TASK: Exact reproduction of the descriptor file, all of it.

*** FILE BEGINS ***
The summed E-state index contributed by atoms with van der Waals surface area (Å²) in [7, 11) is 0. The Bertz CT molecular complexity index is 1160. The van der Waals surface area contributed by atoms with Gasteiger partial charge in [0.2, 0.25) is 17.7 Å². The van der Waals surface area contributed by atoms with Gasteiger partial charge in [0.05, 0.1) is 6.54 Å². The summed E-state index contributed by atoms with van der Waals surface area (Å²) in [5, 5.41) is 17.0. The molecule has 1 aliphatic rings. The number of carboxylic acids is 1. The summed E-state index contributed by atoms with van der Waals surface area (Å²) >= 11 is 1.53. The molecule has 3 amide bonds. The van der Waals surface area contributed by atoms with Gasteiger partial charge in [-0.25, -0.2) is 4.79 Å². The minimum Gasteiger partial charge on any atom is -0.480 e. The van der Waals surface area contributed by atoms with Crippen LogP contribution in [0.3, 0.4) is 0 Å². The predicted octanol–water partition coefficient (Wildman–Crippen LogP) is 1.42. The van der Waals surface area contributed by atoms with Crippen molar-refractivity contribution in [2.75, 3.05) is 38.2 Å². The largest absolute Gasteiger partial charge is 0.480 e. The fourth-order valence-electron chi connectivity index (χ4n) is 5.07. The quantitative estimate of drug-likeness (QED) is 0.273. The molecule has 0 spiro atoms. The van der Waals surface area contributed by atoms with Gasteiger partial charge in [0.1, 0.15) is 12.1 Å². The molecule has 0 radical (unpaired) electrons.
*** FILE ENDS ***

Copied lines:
The summed E-state index contributed by atoms with van der Waals surface area (Å²) in [7, 11) is 0. The Bertz CT molecular complexity index is 1160. The van der Waals surface area contributed by atoms with Gasteiger partial charge in [0.2, 0.25) is 17.7 Å². The van der Waals surface area contributed by atoms with Gasteiger partial charge in [0.05, 0.1) is 6.54 Å². The summed E-state index contributed by atoms with van der Waals surface area (Å²) in [5, 5.41) is 17.0. The molecule has 1 aliphatic rings. The number of carboxylic acids is 1. The summed E-state index contributed by atoms with van der Waals surface area (Å²) >= 11 is 1.53. The molecule has 3 amide bonds. The van der Waals surface area contributed by atoms with Gasteiger partial charge in [-0.25, -0.2) is 4.79 Å². The minimum Gasteiger partial charge on any atom is -0.480 e. The van der Waals surface area contributed by atoms with Crippen LogP contribution in [0.3, 0.4) is 0 Å². The predicted octanol–water partition coefficient (Wildman–Crippen LogP) is 1.42. The van der Waals surface area contributed by atoms with Crippen molar-refractivity contribution in [2.75, 3.05) is 38.2 Å². The largest absolute Gasteiger partial charge is 0.480 e. The fourth-order valence-electron chi connectivity index (χ4n) is 5.07. The quantitative estimate of drug-likeness (QED) is 0.273. The molecule has 0 spiro atoms. The van der Waals surface area contributed by atoms with Gasteiger partial charge in [0.1, 0.15) is 12.1 Å². The molecule has 0 radical (unpaired) electrons.